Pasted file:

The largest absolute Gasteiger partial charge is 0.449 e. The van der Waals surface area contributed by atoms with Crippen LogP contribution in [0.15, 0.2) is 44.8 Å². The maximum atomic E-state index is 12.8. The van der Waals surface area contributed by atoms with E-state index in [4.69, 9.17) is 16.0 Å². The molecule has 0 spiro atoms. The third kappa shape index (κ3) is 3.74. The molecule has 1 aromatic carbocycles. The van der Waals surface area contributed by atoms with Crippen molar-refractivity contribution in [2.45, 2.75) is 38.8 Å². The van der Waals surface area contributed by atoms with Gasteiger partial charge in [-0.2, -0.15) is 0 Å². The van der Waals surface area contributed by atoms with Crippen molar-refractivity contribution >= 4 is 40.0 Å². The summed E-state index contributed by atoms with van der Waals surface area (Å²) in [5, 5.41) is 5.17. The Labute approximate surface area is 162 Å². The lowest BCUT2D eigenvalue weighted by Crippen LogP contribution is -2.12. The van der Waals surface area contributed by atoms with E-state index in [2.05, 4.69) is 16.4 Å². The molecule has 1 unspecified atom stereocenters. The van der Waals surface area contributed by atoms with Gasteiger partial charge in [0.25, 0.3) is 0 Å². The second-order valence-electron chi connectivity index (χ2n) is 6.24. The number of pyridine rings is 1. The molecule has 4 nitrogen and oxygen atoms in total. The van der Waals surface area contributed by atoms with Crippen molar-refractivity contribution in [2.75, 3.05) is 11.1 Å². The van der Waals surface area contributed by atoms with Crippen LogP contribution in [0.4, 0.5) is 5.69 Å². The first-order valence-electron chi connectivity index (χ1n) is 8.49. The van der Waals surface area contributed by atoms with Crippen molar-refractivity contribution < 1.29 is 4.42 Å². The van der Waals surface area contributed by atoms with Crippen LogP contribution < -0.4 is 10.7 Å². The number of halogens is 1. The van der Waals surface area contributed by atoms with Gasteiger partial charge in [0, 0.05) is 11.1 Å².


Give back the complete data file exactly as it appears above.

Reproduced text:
The largest absolute Gasteiger partial charge is 0.449 e. The van der Waals surface area contributed by atoms with Crippen LogP contribution in [0.15, 0.2) is 44.8 Å². The maximum atomic E-state index is 12.8. The van der Waals surface area contributed by atoms with E-state index in [4.69, 9.17) is 16.0 Å². The molecule has 0 spiro atoms. The third kappa shape index (κ3) is 3.74. The molecule has 1 aromatic carbocycles. The van der Waals surface area contributed by atoms with Crippen molar-refractivity contribution in [2.45, 2.75) is 38.8 Å². The van der Waals surface area contributed by atoms with Gasteiger partial charge in [-0.2, -0.15) is 0 Å². The van der Waals surface area contributed by atoms with Crippen molar-refractivity contribution >= 4 is 40.0 Å². The summed E-state index contributed by atoms with van der Waals surface area (Å²) in [5, 5.41) is 5.17. The Labute approximate surface area is 162 Å². The lowest BCUT2D eigenvalue weighted by Crippen LogP contribution is -2.12. The van der Waals surface area contributed by atoms with E-state index in [2.05, 4.69) is 16.4 Å². The molecule has 1 unspecified atom stereocenters. The van der Waals surface area contributed by atoms with Gasteiger partial charge in [0.25, 0.3) is 0 Å². The second-order valence-electron chi connectivity index (χ2n) is 6.24. The number of pyridine rings is 1. The molecule has 4 nitrogen and oxygen atoms in total. The van der Waals surface area contributed by atoms with Crippen molar-refractivity contribution in [2.75, 3.05) is 11.1 Å². The van der Waals surface area contributed by atoms with Crippen LogP contribution in [0.4, 0.5) is 5.69 Å². The first-order valence-electron chi connectivity index (χ1n) is 8.49. The van der Waals surface area contributed by atoms with Crippen molar-refractivity contribution < 1.29 is 4.42 Å². The van der Waals surface area contributed by atoms with Crippen LogP contribution < -0.4 is 10.7 Å². The number of halogens is 1. The van der Waals surface area contributed by atoms with Gasteiger partial charge in [0, 0.05) is 11.1 Å².